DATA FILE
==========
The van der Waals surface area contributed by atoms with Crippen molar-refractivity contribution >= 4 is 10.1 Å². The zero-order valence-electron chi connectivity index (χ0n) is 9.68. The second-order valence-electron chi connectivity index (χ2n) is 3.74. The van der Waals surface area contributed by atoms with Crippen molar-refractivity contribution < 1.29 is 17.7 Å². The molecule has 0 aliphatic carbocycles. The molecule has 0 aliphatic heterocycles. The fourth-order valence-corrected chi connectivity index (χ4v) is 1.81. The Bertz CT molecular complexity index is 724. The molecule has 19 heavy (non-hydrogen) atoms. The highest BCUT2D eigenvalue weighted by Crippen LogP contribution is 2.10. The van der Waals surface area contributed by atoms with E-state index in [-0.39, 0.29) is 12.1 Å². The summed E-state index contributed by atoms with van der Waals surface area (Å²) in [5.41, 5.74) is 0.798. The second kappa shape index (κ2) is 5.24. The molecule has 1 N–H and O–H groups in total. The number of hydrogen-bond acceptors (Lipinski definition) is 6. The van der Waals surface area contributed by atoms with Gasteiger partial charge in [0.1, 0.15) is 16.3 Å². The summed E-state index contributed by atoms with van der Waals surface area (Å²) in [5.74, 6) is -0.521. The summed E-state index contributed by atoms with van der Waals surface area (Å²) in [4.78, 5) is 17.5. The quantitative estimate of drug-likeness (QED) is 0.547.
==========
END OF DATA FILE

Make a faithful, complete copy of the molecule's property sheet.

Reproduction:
The van der Waals surface area contributed by atoms with Crippen molar-refractivity contribution >= 4 is 10.1 Å². The zero-order valence-electron chi connectivity index (χ0n) is 9.68. The second-order valence-electron chi connectivity index (χ2n) is 3.74. The van der Waals surface area contributed by atoms with Crippen molar-refractivity contribution < 1.29 is 17.7 Å². The molecule has 0 aliphatic carbocycles. The molecule has 0 aliphatic heterocycles. The fourth-order valence-corrected chi connectivity index (χ4v) is 1.81. The Bertz CT molecular complexity index is 724. The molecule has 19 heavy (non-hydrogen) atoms. The highest BCUT2D eigenvalue weighted by Crippen LogP contribution is 2.10. The van der Waals surface area contributed by atoms with E-state index in [-0.39, 0.29) is 12.1 Å². The summed E-state index contributed by atoms with van der Waals surface area (Å²) in [5.41, 5.74) is 0.798. The second kappa shape index (κ2) is 5.24. The molecule has 1 N–H and O–H groups in total. The number of hydrogen-bond acceptors (Lipinski definition) is 6. The van der Waals surface area contributed by atoms with Gasteiger partial charge in [0.1, 0.15) is 16.3 Å². The summed E-state index contributed by atoms with van der Waals surface area (Å²) in [5.74, 6) is -0.521. The summed E-state index contributed by atoms with van der Waals surface area (Å²) in [4.78, 5) is 17.5. The quantitative estimate of drug-likeness (QED) is 0.547.